After the Microsoft Keynote @ CES

I have to say that the CES Keynote delivered by Microsoft CEO Steve Ballmer was a bit of a let down in my opinion. I was expecting some major announcements about Windows Mobile, Zune and perhaps Xbox as well as the obvious Windows 7 beta release info…but other that Win 7 we got none of that :-(

The Windows 7 private beta was downloadable from today (from the MSDN/Technet sites if you have access) and the public beta will be available from Friday 09/01/09, just as expected. The public beta will be found here and will be a 2.7GB ISO file :-) This is a big announcement as it was such an open secret, it doesn’t really have any surprise/shock value…more just a sense of “finally”!…

Other than that, they announced Songsmith, a project that has come through from Microsoft Research which “generates musical accompaniment to match a singer’s voice. Just choose a musical style, sing into your PC’s microphone, and Songsmith will create backing music for you; and some Xbox/Netflix related news.

Other things were confirmed such as the deals with Dell & Verizon around Live Search, but nothing particularly earth shattering…or was there?!

However, one thing that does looks very interesting and could, if developed and marketed right, become quite a big part of peoples lives is Microsoft Tag. This is Redmond’s foray into the world of social 2d tagging to “tranform physical media (print advertising, billboards,product packages, information signs, in-store merchandising, or even video images)—into live links for accessing information and entertainment online.”

You download a small app for your mobile device and then you can start accessing these tags by photographing them with the camera on your device. There are some great examples of when this would be used on the Tag site such as allowing tracking analytics of ads in print media or using the tags on film posters to create a viral buzz as well as cinemas offering showing times etc.

The technology these tags is brand new, built from the ground up by the ever more famous MS Research Labs to best utilise the oftem limited camera tech on phones. The High Capacity Color Barcodes (HCCBs) as they are known “employs different symbol shapes in geometric patterns and multiple colors to provide more information in less space”. An example:


The Microsoft Tag mobile tagging system offers many advances and advantages:

  • Designed from the beginning to work with the limited capabilities of a typical camera phone.
  • Much smaller than other formats. Typical packaging application starts at 5/8 x 5/8”.
  • Optimized for both print and video display.
  • Enhanced Reed-Solomon error correction means Tags can still be read even if partially damaged.
  • On many phones can decode using a direct real-time camera video stream, you don’t even have to “click” to read the code.
  • Handles long URLs and allows for content to be dynamically changed.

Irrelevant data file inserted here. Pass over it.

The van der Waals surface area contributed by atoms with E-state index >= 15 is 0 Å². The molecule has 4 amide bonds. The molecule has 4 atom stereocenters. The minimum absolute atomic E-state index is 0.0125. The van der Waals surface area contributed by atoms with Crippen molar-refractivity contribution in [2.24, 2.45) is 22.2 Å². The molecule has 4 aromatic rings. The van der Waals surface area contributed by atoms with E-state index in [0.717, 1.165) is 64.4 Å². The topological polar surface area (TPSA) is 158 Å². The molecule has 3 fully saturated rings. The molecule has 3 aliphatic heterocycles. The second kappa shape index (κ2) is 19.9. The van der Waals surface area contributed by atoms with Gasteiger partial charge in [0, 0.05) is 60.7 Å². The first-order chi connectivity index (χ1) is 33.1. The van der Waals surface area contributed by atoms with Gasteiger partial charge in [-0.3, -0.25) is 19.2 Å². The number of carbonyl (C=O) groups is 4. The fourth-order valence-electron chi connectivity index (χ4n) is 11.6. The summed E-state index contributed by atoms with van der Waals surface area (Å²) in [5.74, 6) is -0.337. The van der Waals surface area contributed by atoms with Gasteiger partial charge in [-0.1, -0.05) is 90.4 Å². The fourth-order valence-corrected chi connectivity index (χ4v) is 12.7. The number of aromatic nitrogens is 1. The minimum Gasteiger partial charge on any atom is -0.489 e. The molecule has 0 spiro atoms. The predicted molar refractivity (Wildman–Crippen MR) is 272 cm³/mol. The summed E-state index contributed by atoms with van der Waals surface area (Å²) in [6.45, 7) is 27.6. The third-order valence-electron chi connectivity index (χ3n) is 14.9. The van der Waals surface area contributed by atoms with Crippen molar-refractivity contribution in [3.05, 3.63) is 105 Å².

• Tags are saved for later viewing and can be forwarded to someone else (no need to scan it again).

I’ve just downloaded the mobile app as a .CAB file from the Tag site here, and it works really well. There’s a tag on the screen that you can “snap” and it takes you straight through to another MS site relating to Tag; I will say that you need to put your phone quite close to the screen for it to work-just so you know :-)

Microsoft BPOS-A first hand look

Today I was finally able to set up our test account for Microsoft BPOS and it was definitely worth the wait. I’ve not been playing around with it for long but already I’m highly impressed with the amount of features and how easy it is to use. All the most common options you will need, such as create site, add user, increase storage are contained in easy access menus and are pretty much exactly where you’d expect them to be :-)

Within 5 minutes I’d added users to the system, created a new Sharepoint Site Collection and then added said users to the Sharepoint site…and I’m no Sharepoint Administrator! I then proceeded to add multiple documents to the Sharepoint site which was easy and very quick-just as quick as an on-premise solution as far as I can tell.

There are some things missing such as Excel Services, forms etc as well as the ability to run custom code, so it won’t fit everyone-but on the whole it covers what people need very well.

Moving on to Exchange, I’ve just signed in to OWA and without having to do any configuration either as a user or admin (other than setting the size of the mailbox), I’m up and running and firing emails off all over the show :-) 

For business that want to run BPOS alongside their existing on-premise installations, it is very simple synchronize your Active Directory (AD) and/or Exchange Global Address Lists as well as migrating existing mailboxes across to Microsoft Exchange Online. These are all done via wizards and having seem them demonstrated at TVP, they’re pretty simple to use.

I’m very impressed with the user interface and the general “flow” of the entire BPOS suite site, from the perspective of both an admin and a user. My gallery of screenshots can be found here.


I want to thank Hugh Mcleod and Steve Clayton for this great S+S diagram!